"I said, 'Uh oh, what's going on?'" Lewin said.
The county followed up with its own flash flood push alert at 2:46 a.m. -- but only for residents who had proactively signed up for official notices or were actively monitoring social media.
It wasn't until 3:50 a.m. Tuesday that Santa Barbara County officials sent an alert through a federal wireless system that buzzes every cellphone within range of a working tower, similar to an Amber Alert.
But by then, the deadly debris flow had already begun. At least 17 people died -- several, like Gower, in areas not under mandatory evacuation orders -- and more than 100 homes were obliterated.
Many questions remain about what could have been done to keep people out of harm's way. But several factors combined to create problems: issues with the warning systems, the unwillingness of some residents to evacuate for a second time after the Thomas fire, and a deluge that defied expectations.
Jeff Gater, the county's emergency manager, said that more than 200,000 text messages, emails and other warnings were sent out to people who subscribed to such messages but that officials decided not to use the cellphone push alert system out of concern it might not be taken seriously.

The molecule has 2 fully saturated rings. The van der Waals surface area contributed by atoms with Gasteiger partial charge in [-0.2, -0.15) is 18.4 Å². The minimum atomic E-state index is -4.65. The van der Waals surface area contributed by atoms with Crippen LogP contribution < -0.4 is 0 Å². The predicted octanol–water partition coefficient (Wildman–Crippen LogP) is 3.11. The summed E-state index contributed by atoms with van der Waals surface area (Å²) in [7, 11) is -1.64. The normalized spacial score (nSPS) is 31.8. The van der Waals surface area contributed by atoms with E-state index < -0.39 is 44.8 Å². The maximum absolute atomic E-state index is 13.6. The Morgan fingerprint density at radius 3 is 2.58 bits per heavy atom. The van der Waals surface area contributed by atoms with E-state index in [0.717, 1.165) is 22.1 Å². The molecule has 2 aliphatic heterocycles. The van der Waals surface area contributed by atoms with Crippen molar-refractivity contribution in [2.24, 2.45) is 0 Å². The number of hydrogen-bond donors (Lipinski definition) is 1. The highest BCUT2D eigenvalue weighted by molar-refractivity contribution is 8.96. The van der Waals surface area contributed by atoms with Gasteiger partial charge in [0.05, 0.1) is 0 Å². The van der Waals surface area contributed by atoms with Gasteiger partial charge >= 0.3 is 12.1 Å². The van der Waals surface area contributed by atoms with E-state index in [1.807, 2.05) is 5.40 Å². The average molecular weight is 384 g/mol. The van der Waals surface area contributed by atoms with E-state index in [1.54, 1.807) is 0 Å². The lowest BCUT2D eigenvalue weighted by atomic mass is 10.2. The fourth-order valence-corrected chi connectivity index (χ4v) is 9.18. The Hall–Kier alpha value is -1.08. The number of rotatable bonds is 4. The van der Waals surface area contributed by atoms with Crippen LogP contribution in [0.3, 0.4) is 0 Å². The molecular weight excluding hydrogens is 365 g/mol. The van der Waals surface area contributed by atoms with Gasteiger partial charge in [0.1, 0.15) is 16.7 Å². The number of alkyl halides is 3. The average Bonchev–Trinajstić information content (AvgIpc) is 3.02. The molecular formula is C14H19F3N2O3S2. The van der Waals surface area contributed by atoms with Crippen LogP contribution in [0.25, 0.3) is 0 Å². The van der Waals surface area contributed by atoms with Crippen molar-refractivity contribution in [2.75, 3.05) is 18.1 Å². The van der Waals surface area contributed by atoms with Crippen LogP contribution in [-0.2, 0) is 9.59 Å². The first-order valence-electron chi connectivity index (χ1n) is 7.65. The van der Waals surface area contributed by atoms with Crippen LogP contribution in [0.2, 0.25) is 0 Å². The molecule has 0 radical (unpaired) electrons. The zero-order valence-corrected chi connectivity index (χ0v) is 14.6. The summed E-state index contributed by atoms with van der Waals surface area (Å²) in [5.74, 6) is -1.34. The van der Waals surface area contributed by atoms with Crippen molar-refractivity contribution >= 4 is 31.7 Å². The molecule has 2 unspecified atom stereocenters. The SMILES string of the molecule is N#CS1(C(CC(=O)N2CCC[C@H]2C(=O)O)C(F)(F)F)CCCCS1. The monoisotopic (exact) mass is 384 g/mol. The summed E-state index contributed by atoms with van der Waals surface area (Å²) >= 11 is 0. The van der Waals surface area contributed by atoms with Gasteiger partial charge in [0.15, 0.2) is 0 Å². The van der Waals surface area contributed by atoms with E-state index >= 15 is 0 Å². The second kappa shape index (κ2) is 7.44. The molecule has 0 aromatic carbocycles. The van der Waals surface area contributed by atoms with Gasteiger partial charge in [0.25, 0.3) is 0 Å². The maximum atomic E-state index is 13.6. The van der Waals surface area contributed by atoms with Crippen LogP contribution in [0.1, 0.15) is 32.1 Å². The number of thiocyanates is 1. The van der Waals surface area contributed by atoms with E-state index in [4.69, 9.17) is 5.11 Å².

"If you cry wolf, people stop listening," he said.
Lewin criticized the federal wireless emergency alert system, saying it "is broken." The alerts appear to have not reached phones on the Verizon network, he said.
Heidi Flato, a Verizon spokesperson, said storm-related power outages were causing service interruptions in parts of Montecito. Spokespeople for T-Mobile and Sprint said they had minimal disruptions.
Robert Villegas, a spokesman for Southern California Edison Co., said that power poles and telephone lines suffered extensive damage but that crews were positioned in the area well ahead of time because they knew the storm would be bad.